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Safe travels for feline patients
Instruct clients how to get to the veterinary hospital safely and without distress.
>Put blankets and toys the cat likes in the carrier and to ensure that the crate is an everyday event. If cats learn to go into their crates daily for a treat, they will not fear them.
>Once the cat is comfortable going into and staying in the carrier to nap, eat or play with a toy, close the door and allow the cat to stay there for gradually increasing periods of time. Ensure that the cat is never stressed or distressed-and remind clients that a scared animal can see a closed crate as a trap. As for each of these steps, reward cats verbally and with a food treat when calm, and then periodically when they stay calm.
>When the cat is willing to enter and leave a crate upon verbal request and can stay in a closed crate without distress, pick up the crate and carry it around. Put it down in different places and leave it for varying times. If you do this gradually enough the cat should not be distressed. And if you want to know if you are carrying the crate is way that is not dizzying or distressing to the cat, put a full glass of water on it. If it spills, you swung the carrier-and the cat.
>Finally, pick up and leave the carrier with a towel over it. Take the cat indoors and outdoors covered and uncovered, again working with the cat's tolerance and distress levels. If the cat is worried, back off a bit and gradually work up to more active environments. Clients who know that their cats will see dogs and other cats at a veterinary hospital should be encouraged to use this opportunity to work with exposures to other animals if there are no other animals at home.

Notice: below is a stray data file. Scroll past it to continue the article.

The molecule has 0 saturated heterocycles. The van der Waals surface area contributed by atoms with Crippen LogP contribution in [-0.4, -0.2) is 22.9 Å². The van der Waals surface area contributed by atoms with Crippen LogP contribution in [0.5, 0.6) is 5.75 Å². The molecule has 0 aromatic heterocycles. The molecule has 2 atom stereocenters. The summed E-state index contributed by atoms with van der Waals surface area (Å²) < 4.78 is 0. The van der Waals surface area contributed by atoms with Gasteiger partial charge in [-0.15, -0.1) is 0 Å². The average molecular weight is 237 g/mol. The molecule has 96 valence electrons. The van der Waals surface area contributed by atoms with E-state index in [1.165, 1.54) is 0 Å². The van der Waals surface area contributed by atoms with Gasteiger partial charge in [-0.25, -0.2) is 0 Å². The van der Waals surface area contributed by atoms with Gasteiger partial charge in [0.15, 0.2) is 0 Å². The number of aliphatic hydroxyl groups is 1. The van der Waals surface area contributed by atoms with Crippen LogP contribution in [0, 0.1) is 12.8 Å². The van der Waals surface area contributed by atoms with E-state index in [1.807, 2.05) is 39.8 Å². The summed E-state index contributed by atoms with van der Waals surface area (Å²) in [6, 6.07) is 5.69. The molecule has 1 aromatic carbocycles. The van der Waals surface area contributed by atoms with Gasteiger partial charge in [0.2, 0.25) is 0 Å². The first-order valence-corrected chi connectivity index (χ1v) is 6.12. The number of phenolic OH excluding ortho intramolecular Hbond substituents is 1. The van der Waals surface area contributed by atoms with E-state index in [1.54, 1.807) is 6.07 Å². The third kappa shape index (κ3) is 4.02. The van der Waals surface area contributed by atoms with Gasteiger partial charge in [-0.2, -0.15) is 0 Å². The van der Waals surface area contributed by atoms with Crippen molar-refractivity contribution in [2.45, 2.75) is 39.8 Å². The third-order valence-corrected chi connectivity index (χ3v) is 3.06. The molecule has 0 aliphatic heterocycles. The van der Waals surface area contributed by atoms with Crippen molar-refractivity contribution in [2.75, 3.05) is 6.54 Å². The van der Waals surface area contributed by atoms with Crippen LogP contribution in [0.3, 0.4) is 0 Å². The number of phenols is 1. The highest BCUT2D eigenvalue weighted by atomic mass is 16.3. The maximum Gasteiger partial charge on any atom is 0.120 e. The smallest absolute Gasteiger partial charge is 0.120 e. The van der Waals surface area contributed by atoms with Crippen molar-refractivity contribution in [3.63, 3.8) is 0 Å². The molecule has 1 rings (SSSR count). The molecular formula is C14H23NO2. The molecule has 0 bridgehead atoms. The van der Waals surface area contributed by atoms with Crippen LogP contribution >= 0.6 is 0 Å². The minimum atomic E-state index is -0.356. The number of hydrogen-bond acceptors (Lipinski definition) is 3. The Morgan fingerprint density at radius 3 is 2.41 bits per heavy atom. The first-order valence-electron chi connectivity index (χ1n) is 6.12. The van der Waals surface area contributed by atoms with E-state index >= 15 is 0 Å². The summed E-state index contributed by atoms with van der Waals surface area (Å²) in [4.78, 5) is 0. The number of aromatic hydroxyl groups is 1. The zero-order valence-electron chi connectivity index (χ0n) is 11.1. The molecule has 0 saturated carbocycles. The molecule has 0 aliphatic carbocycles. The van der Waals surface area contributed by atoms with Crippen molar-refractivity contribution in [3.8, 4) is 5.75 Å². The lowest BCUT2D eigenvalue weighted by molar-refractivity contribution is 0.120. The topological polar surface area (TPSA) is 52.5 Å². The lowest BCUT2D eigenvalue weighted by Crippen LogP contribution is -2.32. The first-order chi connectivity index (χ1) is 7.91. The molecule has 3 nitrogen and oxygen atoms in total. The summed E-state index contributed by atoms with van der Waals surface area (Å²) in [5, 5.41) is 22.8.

>If the cat must go into a car, the clients must teach the cats to go into the car, and the crate must be secured in the car (seat belts, bungie cords, physical blocks or supports). Clients should first learn how to secure the crate without the cat in it. If the cat then is fine with all these steps the clients are good to go.
If clients have trouble with these steps-or staff have difficulty explaining them-consider recommending a specialist in veterinary behavioral medicine, a behavior consultant (iaabc.org) or a certified professional trainer who works with cats (ccpdt.org). And remember that crate use can be clicker-trained. This is a fun, underused technique that is ideal for shy, fearful or even less boisterous cats (wikihow.com, clickertraining.com).